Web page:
[Prepared, etc., ἕτοιμοι δὲ ἀεὶ πρὸς ἀπολογίαν παντὶ τῷ αἰτοῦντι ὑμᾶς λόγον περὶ τῆς ἐν ὑμῖν ἐλπίδος]  But prepared (or, ready [Gerhard], understanding, be ye [Beza, Piscator], even all laymen [Tirinus]) always (that is, when ye are asked [Gomar]) for an apology (or, for a defense [Erasmus, Tremellius, Estius, Gerhard, Menochius], as the word is taken in Acts 22:1;[4] 1 Corinthians 9:3;[5] 2 Corinthians 7:11;[6] 2 Timothy 4:16,[7] namely, of the true religion [Gomar, similarly Gerhard, Piscator], by speech and arguments [Piscator]; or, for a response to those things that adversaries object [Estius]; or, for a justification [Erasmus]; for a satisfaction [Vulgate], that is, to render such [Tirinus]:  or, to answer [Pagnine, Erasmus, Beza, Piscator, etc.]; or, to render a reason why ye are Christians:  Thus we have ἀπολογίαν in Philippians 1:7,[8] 17,[9] etc. [Grotius]) to every man asking you (or, to whomever asks of you [Beza, Piscator], either, modestly for the sake of learning, or, as the judiciary authority; yet not to profane scoffers, or furious men, on account of that in Matthew 7:6 [Gomar]:  In a manuscript it is not incorrectly ἀπαιτοῦντι, to one inquiring/demanding, if anyone ask/demand a reason from you[10] [Grotius]) a reason (or, a word [Tremellius out of the Syriac, Arabic, Æthiopic], or, that we speak [Vatablus]) concerning that hope (understanding, which is [Erasmus, Piscator]) in you.  That is, which ye have in Christ concerning life and future glory (Estius, similarly Menochius); which infidels deride as vain (Estius).  Religion here, as also in Acts 26:7 (Grotius), he calls hope (Grotius, Gomar), by Metonymy (Gomar) of adjunct (Grotius); then by Synecdoche, or by Metalepsis (Gomar).  Περὶ ἐλπίδος, concerning hope, is used in an unusual manner, in the place of ἐλπίδος, of hope, which form of speech occurs three times in John 16:8[11] (Beza).  Περὶ here is superfluous, as it often is (Grotius).

And be ready always; prepared to answer when duly called to it.  To give an answer; or, to make an apology or defence, viz. of the faith ye profess; the word is used, Acts 22:1; 1 Corinthians 9:3.  To every man that asketh you; either that hath authority to examine you, and take an account of your religion; or, that asks with modesty, and a desire to be satisfied, and learn of you.  A reason of the hope that is in you; that is, faith, for which hope is frequently used in Scripture, which is built upon faith:  the sense is, Whereas unbelievers, your persecutors especially, may scoff at your hope of future glory, as vain and groundless, and at yourselves, as mad or foolish, for venturing the loss of all in this world, and exposing yourselves to so many sufferings, in expectation of ye know not what uncertainties in the other; do ye therefore be always ready to defend and justify your faith against all objectors, and to show how reasonable your hope of salvation is, and on how sure a foundation it is built.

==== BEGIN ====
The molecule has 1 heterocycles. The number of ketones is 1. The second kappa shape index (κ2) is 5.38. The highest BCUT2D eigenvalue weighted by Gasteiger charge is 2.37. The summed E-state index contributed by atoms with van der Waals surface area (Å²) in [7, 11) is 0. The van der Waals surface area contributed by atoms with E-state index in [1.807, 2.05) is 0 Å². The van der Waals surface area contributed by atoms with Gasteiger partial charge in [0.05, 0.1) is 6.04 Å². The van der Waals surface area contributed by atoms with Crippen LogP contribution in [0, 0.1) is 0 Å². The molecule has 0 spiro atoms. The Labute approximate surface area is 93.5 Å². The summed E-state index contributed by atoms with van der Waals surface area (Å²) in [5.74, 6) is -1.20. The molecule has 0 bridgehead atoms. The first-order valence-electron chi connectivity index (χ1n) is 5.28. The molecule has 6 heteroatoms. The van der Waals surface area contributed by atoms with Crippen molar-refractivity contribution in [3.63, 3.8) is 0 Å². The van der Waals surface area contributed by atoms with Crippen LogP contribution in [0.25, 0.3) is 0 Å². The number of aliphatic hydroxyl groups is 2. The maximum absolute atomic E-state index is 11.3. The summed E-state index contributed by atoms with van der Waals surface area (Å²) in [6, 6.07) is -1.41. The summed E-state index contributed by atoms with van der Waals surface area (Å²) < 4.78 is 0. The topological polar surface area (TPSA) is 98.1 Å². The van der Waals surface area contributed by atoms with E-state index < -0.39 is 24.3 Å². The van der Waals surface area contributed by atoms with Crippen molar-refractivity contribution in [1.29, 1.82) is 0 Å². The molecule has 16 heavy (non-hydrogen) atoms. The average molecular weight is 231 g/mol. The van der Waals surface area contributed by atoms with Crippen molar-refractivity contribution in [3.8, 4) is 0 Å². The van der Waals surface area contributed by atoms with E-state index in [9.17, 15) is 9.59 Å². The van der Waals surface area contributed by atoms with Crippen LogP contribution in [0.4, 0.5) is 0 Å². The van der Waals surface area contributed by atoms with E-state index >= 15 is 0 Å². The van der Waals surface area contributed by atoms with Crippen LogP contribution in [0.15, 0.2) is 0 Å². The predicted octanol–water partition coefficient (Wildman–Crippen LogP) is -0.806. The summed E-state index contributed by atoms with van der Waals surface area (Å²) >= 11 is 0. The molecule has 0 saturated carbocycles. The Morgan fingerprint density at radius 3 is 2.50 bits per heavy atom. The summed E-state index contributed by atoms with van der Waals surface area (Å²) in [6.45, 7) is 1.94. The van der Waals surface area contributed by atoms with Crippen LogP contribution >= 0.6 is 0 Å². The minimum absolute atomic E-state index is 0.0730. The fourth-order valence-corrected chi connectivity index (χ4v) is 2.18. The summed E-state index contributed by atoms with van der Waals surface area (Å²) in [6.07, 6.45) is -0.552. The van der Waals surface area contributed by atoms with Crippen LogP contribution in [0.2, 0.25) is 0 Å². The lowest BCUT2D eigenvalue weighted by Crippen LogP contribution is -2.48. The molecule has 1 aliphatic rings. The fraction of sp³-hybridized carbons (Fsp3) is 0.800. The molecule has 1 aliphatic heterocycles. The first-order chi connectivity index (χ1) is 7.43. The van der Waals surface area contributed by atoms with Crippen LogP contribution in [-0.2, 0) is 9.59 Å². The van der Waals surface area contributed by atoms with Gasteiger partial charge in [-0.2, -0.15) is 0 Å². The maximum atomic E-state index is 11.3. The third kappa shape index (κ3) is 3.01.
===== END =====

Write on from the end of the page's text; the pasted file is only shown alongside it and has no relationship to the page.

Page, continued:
[With, etc., μετὰ πρᾳΰτητος καὶ φόβου]  With mildness, or gentleness (that is, do not respond contentiously, impudently [Estius], arrogantly [Estius, Menochius]; but modestly [Menochius], and with mild words [Gerhard]) and fear (Beza, Piscator, Erasmus), either, 1.  of the magistrate (Gomar); with reverence, as that is owed to each person (Estius):  or, 2.  of God (Gomar).  And he rightly conjoined these things:  Abstaining from harsh words; but yet not withholding anything that might make for the case, and that on account of reverence for God (Grotius); answering gently, but fearlessly (Gerhard).

With meekness and fear; either with meekness in relation to men, in opposition to passion and intemperate zeal, (your confession of the faith must be with courage, but yet with a spirit of meekness and modesty,) and fear or reverence in relation to God, which, where it prevails, overcomes the fierceness of men’s spirits, and makes them speak modestly of the things of God, and give due respect to men; or, fear may be set in opposition to pride, and presumption of a man’s own wisdom or strength; that is to say, Make confession of your faith humbly, with fear and trembling, not in confidence of your own strength, or gifts, or abilities.

 

Verse 16:  (Heb. 13:18) Having a good conscience; (Tit. 2:8; 1 Pet. 2:12) that, whereas they speak evil of you, as of evildoers, they may be ashamed that falsely accuse your good conversation in Christ.

[Having a good conscience]  Which an outwardly holy and unblameable life may produce (Estius):  Avoiding sins (Piscator):  In every act preserving a good conscience, Acts 23:1; 1 Timothy 1:5, 19; 3:9 (Grotius).  For this furnishes confidence to speak (Estius), and gives force and efficacy to the defense (Menochius).  But if the life answer not to the profession, even learned disputation will be useless among those, who judge of your speech by your manners (Estius).

Having a good conscience; this may be read either, 1.  Indicatively, and joined (as by some it is) to the former verse; and then the sense is:  If ye be always ready to answer every one that asketh you a reason of the hope that is in you, ye shall have a good conscience:  or rather, 2.  Imperatively (which our translation favours;) that is to say, Not only be ready to make confession of your faith, but let your life and practice be correspondent to it, in keeping yourselves pure from sin, and exercising yourselves unto godliness, from whence a good conscience proceeds; here therefore the effect is put for the cause, a good conscience for a good life, Acts 23:1.